If you’ve ever met a Swede, chances are you asked her the following question: “What do you think of [ABBA/Ikea/The Girl with the Dragon Tattoo/socialized medicine/the Swedish Chef]?”
For Swedes, it’s the last of these questions—the one about the unintelligible, shotgun-wielding, and much beloved chaos Muppet—that is especially vexing.
I know this because it was one of the first questions I asked my Swedish wife when we were introduced. “I don’t see how it’s funny,” she responded in a tone that I took at the time to be an endearingly sarcastic deadpan, but would soon learn was actually an endearingly sincere deadpan.
In advance I’d like to say I am sorry. This is not the ideal situation to first acquaint oneself with someone and I am mortified. Sorry! However, under the circumstance, I feel like you owe me a moment of your time, even though we’ve never meet.
The circumstance being you called me a whore.
Well written, intelligent, and funny letter. A must read.
I don’t know you Alice Moran, but I sure wish I did. You seem awesome.
UPDATE: Changing the link from Facebook to the HuffPo article, just in case people don’t have Facebook and can’t read the article.
UPDATE 2: The Toronto Star is reporting that Ford has “apologized” for her ignorant and insensitive remarks.
I think it’s safe to say they’ve become the Fox News of tech journalism.
Rather than a block quote from the ridiculous article itself, I’m going to quote one of the commenters, JoeSally. Yes, I’m quoting commenters now… What does that say about the article?
This story is an embarrassment - for Gizmodo. You’ve accused actual, identifiable people of crimes and made many damaging allegations against Apple and its employees without a shred of actual evidence beyond the ramblings of a couple of unidentified clowns on IM. No matter how many “me too” emails you may have received since this piece was published, not one of them justifies publishing this piece based on the evidence you had (or rather, didn’t have). This story is a libel suit waiting to happen, and you’ve handed critics of online journalism a great example to support an argument that they shouldn’t believe anything they read at sites like Gizmodo, which is a real shame. Sam, I genuinely hope you learn enough about journalism someday to be deeply ashamed of this piece.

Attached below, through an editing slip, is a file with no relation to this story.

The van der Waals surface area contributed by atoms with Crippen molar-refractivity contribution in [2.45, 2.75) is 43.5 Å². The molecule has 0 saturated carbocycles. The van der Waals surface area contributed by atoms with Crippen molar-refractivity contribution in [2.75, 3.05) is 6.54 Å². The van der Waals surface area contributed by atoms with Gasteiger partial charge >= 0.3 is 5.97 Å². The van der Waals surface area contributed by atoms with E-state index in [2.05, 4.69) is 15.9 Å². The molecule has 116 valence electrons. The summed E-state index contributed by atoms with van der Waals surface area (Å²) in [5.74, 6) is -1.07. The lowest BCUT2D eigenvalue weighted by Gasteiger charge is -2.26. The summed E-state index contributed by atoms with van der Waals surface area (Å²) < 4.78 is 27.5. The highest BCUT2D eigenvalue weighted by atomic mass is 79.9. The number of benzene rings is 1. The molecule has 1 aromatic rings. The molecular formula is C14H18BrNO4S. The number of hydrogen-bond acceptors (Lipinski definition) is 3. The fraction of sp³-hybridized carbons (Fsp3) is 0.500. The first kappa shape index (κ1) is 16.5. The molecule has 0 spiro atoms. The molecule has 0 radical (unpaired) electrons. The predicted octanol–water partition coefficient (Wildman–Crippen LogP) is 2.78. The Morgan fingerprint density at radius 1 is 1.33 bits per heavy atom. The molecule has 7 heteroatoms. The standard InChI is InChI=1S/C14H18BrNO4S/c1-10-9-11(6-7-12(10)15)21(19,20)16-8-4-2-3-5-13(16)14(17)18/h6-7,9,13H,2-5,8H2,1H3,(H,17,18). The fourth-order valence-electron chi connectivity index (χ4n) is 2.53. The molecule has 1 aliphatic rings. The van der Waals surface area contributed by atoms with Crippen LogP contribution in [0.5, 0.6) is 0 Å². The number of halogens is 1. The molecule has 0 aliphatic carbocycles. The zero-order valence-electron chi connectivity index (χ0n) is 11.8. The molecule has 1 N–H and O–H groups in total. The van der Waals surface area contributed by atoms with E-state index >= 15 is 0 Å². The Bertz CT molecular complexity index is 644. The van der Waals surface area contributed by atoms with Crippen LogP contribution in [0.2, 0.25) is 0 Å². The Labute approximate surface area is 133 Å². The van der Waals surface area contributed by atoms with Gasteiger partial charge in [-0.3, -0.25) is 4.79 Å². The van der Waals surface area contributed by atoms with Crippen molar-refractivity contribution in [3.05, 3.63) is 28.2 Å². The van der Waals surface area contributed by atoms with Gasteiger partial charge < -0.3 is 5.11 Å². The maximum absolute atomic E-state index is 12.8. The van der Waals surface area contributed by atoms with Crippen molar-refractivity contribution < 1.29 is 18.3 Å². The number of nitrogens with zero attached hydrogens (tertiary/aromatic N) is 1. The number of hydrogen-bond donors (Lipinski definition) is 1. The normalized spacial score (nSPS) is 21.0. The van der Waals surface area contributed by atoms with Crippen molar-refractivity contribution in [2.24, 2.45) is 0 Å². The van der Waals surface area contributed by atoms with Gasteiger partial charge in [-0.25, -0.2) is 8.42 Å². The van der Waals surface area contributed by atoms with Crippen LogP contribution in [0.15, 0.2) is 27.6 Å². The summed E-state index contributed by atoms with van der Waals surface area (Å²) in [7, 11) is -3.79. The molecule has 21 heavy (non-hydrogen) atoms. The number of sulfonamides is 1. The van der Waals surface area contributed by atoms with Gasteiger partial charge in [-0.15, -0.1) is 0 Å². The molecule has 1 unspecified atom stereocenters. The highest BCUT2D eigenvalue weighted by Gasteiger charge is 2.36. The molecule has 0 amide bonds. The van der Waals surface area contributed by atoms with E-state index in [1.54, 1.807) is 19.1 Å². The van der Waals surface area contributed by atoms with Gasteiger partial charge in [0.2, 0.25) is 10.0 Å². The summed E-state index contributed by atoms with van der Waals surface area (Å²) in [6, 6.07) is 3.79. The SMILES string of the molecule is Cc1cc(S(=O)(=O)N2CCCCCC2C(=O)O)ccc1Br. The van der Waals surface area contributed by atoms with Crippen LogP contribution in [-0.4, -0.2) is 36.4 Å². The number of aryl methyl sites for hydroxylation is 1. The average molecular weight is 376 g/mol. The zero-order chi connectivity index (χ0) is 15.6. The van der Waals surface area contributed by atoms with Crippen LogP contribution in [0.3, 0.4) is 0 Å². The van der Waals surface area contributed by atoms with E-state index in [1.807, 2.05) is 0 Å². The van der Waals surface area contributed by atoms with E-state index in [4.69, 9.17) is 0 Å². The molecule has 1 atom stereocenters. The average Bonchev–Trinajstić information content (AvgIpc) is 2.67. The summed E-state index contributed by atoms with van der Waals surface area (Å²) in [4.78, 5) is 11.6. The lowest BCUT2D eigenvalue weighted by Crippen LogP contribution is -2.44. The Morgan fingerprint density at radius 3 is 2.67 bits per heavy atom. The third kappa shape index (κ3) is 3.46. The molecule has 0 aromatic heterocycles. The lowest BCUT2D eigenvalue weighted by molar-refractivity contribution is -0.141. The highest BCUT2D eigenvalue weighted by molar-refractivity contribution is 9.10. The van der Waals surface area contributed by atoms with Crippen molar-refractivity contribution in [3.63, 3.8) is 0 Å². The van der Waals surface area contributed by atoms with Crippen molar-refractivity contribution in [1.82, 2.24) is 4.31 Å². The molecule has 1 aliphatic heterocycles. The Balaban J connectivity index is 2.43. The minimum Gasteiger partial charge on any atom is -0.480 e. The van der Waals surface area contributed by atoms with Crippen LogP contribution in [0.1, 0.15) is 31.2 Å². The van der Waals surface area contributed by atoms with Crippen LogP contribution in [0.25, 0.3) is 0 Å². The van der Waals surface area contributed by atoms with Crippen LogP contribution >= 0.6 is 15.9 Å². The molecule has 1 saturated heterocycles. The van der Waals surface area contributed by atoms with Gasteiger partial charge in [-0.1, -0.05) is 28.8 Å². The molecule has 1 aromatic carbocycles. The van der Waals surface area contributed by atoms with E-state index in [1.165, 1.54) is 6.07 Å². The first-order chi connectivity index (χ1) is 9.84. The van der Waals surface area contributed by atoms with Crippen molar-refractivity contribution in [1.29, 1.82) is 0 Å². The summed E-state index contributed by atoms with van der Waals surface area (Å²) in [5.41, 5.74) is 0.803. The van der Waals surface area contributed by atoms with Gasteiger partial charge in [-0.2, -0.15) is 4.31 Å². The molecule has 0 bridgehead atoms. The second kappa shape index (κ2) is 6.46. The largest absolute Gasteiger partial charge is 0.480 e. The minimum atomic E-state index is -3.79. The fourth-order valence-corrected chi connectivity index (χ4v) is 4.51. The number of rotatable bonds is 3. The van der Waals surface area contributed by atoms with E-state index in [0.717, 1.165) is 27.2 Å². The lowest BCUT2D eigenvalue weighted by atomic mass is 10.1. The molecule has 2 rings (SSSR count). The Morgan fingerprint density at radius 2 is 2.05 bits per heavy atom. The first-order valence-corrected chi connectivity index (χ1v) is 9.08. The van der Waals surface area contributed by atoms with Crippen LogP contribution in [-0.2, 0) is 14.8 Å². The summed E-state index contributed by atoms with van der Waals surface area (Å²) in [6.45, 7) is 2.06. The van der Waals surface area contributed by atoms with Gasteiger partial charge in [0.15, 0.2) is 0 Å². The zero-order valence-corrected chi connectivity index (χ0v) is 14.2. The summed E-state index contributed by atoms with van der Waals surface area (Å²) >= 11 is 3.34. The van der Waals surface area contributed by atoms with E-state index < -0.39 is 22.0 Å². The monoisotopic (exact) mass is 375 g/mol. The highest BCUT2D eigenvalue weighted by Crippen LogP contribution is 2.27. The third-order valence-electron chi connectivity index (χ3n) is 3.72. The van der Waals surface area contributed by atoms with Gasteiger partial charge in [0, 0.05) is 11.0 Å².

This is a religious nation, but it is also a secular one. For decades the American people have found a way to balance religious beliefs with secular freedoms. We have enjoyed freedom of religion as well as freedom from religion. These need not be incompatible. No one should have to subjugate their religious freedom, and no one should have their personal freedoms infringed. This is America and we must protect the rights of all Americans.
The people want movies. None of Hollywood’s baffling legal constructs will stop the demand. The studios are trying to prevent a dam from bursting by putting up a picket fence.